Friday, 26 June 2009

Fine dining

June 19th

Another very slack day today. I really must get my act together better for next week. I work at home for most of the morning and go up to the Office just before lunch. Unfortunately nobody that I need to see is there; nor is the modem there; nor have any of the schools returned their outstanding census forms. So I’m a bit stuck.

Védaste is there and in his office I see an abstract of statistics for the district which he has compiled. There are some interesting figures on the population of Muhanga, so I borrow the booklet to cope some of his work. 47% of the entire population of the district is under 14 years old, and only 7% is over 55. You just compare that to West Dorset! For Nyamabuye secteur, which includes most of Gitarama built up area, there are around 13000 under-14s but only 1800 over 54s!

The only exciting thing to happen in the morning is that there is some post for me. Two anniversary cards, no less, from Teresa. I discover from an enclosure she sends that our local paper back in England is following my blog and printing chunks from it, so I need to bear that in mind in what I publish….

I have lunch with Becky at Tranquillité and return home via the market. I give Hayley her post and she says Amy is coming up for the weekend from Kigeme. Tom’s probably not going to be back until very late; he’s shuttling round Nyamata today looking at houses. So I invite the girls for dinner and decide to go to town and experiment with a feast. There’s an over ripe avocado in the house so we have guacamole for starters. I’m very taken with the salad I had for lunch in Kigali the other day, and decide to recreate it with my own twist. Potato salad with a dusting of ginger (you try it – it works!); a repeat of the sort of coleslaw I made yesterday with potato, marrow and onion, and a main course like a summer salad with grated carrot, onion rings, cheese strips, hard boiled egg, French beans, pasta, green pepper and loads of tomato. It all tastes gorgeous and looks wonderful on the plate. I take some down to the guard; I’m not sure he knows what’s hit him. Rwandan food is usually boiled or stewed to extinction, and the idea of a main course which has hardly anything cooked in it will probably seem like a cop out to our guard. Never mind; as we say in Dorset, “I’ll learn him…”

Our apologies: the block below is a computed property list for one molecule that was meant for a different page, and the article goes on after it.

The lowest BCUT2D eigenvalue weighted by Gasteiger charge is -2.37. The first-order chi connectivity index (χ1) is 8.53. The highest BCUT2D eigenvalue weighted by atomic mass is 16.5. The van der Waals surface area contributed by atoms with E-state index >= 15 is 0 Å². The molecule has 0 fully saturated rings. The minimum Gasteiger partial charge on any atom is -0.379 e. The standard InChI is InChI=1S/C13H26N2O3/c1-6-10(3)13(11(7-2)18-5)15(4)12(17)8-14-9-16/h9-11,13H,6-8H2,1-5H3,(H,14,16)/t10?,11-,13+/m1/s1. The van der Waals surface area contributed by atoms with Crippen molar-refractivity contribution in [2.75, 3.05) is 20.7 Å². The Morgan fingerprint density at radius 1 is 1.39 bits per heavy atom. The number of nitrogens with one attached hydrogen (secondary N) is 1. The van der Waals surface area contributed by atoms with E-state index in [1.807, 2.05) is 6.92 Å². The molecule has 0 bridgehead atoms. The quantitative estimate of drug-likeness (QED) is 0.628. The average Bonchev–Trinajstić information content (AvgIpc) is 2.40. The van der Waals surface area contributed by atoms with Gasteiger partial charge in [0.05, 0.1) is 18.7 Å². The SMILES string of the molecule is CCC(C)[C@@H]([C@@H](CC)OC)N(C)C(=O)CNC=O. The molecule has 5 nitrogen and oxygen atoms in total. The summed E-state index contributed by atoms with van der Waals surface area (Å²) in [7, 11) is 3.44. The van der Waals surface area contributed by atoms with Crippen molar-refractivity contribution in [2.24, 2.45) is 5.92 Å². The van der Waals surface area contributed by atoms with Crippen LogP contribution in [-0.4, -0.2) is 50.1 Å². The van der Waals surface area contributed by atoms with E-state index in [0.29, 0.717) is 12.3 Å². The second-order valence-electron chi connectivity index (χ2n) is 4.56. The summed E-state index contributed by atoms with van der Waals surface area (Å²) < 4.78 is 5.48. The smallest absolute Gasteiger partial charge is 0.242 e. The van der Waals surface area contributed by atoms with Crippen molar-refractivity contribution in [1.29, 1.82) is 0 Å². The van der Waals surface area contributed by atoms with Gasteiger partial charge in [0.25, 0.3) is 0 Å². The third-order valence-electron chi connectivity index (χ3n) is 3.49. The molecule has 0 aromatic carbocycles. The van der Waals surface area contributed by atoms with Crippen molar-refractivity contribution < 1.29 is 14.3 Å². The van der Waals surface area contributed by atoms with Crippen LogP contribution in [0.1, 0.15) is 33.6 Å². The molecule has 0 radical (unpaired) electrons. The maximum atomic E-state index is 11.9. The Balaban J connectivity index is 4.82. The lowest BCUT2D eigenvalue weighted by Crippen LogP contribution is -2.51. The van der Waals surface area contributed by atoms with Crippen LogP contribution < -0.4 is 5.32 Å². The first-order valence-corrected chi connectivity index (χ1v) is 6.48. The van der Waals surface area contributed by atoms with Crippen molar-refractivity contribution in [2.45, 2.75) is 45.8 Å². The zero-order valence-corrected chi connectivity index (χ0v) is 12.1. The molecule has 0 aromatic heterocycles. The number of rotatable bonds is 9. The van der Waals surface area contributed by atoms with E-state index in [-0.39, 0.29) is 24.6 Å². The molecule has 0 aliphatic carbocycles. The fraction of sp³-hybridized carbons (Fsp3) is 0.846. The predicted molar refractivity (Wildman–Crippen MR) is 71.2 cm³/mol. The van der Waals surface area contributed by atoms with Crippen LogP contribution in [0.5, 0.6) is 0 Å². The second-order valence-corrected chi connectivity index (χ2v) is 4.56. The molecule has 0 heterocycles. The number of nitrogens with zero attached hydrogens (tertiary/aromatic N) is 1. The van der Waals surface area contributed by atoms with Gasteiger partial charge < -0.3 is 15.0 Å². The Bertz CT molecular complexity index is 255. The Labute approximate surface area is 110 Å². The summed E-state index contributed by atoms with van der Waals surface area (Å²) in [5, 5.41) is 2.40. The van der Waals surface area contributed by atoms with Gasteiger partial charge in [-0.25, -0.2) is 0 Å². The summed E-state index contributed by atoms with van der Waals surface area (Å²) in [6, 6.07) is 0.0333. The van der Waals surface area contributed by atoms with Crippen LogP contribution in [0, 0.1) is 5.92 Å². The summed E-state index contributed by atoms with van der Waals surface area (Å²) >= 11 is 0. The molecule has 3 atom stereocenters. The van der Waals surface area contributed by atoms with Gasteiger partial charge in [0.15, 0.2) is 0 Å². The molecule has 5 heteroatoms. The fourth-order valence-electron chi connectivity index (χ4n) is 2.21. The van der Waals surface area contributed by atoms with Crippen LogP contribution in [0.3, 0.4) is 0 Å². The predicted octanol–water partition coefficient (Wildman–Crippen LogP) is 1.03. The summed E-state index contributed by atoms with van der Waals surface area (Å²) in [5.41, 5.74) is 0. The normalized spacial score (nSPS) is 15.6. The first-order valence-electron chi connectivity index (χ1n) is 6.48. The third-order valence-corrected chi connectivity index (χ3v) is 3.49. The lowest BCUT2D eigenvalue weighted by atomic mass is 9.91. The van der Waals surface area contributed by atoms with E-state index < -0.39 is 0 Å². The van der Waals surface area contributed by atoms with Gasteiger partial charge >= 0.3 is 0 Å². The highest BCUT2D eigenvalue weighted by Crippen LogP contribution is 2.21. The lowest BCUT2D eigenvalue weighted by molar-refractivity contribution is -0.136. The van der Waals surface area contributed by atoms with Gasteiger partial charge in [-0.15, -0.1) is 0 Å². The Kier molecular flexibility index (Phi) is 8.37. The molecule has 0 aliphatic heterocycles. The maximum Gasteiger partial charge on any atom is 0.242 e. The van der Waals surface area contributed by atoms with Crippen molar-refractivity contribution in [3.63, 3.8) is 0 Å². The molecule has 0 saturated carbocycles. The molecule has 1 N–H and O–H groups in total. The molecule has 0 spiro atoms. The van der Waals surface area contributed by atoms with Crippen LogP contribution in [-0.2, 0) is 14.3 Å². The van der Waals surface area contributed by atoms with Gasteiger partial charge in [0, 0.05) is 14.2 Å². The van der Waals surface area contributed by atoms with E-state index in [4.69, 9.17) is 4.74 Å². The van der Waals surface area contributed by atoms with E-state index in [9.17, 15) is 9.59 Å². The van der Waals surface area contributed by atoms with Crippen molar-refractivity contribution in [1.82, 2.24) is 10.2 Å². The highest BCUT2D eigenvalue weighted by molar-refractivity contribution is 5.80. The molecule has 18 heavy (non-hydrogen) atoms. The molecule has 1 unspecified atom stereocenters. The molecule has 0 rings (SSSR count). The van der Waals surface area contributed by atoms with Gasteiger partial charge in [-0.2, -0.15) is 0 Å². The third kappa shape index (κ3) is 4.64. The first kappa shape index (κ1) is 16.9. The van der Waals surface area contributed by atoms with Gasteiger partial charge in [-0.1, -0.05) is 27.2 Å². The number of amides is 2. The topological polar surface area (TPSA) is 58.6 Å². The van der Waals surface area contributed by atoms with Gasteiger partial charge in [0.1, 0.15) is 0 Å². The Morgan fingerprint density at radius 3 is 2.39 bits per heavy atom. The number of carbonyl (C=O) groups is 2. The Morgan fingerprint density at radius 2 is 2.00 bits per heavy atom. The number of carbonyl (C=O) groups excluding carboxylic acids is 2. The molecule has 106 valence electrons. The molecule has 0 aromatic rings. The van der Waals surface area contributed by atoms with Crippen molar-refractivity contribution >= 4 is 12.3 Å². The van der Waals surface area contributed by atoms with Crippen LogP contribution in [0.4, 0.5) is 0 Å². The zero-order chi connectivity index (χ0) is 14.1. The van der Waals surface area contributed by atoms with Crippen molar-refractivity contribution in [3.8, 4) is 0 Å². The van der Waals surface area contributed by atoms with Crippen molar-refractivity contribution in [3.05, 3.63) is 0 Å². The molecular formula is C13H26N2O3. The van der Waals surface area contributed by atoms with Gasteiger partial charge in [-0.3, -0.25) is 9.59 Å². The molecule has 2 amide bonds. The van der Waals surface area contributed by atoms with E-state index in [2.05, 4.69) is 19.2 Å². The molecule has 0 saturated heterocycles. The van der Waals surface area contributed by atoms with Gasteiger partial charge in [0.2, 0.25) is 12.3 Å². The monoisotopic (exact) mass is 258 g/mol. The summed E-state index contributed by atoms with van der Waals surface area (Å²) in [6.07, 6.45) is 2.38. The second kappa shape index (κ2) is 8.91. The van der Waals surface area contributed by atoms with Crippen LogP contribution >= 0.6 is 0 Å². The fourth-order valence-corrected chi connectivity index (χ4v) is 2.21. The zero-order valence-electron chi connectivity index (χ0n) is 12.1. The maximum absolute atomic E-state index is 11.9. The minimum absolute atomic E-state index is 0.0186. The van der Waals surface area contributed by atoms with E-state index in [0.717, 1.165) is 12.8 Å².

Just as we’re getting started Tom arrives earlier than expected; he’s had a lift back from Kigali. Fortunately there’s enough food for him to join in as well. We spend the rest of the evening chatting and getting through more and more bottles of beer until we call it a night.

So that’s my Friday in Gitarama. Best thing – once again, the evening meal. I’m treating it as a dry run for if I need to do some more formal entertaining in the future.

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